Permanency Tip of the Week: What do I Receive from the Permanency Relationship?
One thing all of us focus on is what we receive from our relationships. Challenges for many of our Youth in this area are three-fold: 1) Youth who have experience inter-personal abuse, neglect and trauma have relationship experiences that can skew their view of what they can expect to receive from a relationship; 2) Many of their relationships have been largely conditional in nature (caregivers, staff, providers, etc.); 3) Developmentally, it is normal for all youth to largely view many aspects of life, including what they receive from relationships, through a short-term lens. These factors can represent significant barriers to the development and sustain permanent relationships. Guiding Youth in healing from their past, experiencing progressively more unconditional relationships, and slowly lengthening the lens through which they view relationships is critical to enhenhancing Permanency for our Youth.
Permanency Success Story of the Week: Fostering Great Ideas: Celeste – A Bright Note!
Fostering Great Ideas – Meet Celeste, a 22-year who lived in foster care since age 14. While residing in a foster group home, she received a mentor through Fostering Great Ideas’ Life Support mentoring program. Her mentor saw something in Celeste she couldn’t see in herself – potential. The mentor took Celeste on college trips and introduced her to the S.A.T. The mentor, also a foster parent, invited Celeste to move in with her family. For Celeste, this was too much. She wasn’t ready to believe in herself or trust that someone cared about her. She ran away, back to the group home. But, her mentor stayed and continued to work on the relationship.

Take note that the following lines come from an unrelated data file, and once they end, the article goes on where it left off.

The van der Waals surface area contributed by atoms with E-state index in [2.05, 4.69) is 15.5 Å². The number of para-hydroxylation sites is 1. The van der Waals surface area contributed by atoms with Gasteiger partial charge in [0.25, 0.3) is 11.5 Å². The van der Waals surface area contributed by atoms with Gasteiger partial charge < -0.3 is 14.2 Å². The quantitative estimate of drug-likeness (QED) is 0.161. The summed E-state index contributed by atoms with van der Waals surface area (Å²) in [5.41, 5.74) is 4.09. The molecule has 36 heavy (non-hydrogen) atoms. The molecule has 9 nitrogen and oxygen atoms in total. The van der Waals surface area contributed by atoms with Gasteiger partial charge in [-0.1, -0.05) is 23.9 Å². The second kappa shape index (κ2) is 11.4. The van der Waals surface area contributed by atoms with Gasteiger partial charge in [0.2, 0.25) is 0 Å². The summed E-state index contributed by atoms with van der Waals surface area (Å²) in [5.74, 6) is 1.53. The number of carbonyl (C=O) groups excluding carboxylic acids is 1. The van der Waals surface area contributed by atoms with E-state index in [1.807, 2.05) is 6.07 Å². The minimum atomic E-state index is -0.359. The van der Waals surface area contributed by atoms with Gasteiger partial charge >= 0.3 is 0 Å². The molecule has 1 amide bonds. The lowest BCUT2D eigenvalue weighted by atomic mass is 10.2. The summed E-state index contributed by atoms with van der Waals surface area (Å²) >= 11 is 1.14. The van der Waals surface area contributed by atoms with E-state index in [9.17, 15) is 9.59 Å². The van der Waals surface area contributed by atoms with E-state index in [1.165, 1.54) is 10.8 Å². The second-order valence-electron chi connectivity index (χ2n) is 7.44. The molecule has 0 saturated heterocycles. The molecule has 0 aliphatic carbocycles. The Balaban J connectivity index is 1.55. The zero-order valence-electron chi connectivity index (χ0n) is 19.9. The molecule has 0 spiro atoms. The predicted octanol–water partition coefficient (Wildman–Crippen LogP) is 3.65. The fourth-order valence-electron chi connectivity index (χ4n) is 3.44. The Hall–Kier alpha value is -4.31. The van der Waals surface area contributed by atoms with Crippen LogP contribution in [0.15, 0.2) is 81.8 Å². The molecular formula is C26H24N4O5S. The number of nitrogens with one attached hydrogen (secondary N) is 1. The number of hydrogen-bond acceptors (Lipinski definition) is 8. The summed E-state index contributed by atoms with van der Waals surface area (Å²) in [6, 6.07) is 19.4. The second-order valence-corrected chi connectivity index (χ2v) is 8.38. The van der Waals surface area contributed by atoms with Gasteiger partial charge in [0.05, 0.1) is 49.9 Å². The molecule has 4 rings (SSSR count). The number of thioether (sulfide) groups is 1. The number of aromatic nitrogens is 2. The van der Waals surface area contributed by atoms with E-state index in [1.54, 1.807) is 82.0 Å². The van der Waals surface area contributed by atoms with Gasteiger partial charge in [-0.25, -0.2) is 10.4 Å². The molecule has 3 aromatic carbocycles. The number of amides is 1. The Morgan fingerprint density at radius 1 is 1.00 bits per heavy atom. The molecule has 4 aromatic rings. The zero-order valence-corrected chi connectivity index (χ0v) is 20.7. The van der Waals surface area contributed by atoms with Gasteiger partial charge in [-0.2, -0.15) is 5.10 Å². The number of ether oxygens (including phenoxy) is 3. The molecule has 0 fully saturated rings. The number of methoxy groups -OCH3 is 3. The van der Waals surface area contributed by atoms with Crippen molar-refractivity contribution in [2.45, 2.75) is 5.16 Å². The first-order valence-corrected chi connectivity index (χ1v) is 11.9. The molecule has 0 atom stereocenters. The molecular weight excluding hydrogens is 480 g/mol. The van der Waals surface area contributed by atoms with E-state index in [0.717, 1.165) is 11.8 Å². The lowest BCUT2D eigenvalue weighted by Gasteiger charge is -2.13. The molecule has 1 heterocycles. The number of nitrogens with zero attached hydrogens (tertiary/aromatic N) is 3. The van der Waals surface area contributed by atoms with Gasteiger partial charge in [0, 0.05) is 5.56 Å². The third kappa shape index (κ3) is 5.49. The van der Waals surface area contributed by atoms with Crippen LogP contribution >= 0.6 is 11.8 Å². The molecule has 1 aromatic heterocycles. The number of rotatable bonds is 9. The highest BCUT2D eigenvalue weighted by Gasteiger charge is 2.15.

Over 6 years, Celeste learned to trust that this mentor would not leave. Celeste began to think of her mentor as family, even calling her Mom. In fact, this commitment became permanent – the mentor and her family are adopting Celeste, at the age of 22. Celeste, now a mom of a beautiful two-year-old girl, is thriving. She has learned to trust in herself and to build solid relationships with others…
Permanency Related Articles:
U.S. Senate Special Committee on Aging Committee – Chairman Susan Collins (R-Maine) and Ranking Member Bob Casey (D-Pa.) introduced the Supporting Grandparents Raising Grandchildren Act to create a federal task force charged with supporting grandparents raising grandchildren.
Approximately 2.6 million children are currently being raised in grandfamilies, and experts say this number is rising as the opioid epidemic continues to devastate families and communities across the country…The Supporting Grandparents Raising Grandchildren Act would create a federal task force charged with developing and disseminating information designed to help grandparents raising grandchildren to navigate the school system, plan for their families’ future, address mental health issues for themselves and their grandchildren, and build social and support networks…Last year, Generations United, a leadership organization focused on supporting intergenerational families, released a report, Raising the Children of the Opioid Epidemic: Solutions and Support for Grandfamilies, which found that after years of decline, the numbers of children in foster care are increasing and pointed to the opioid epidemic as responsible for this trend.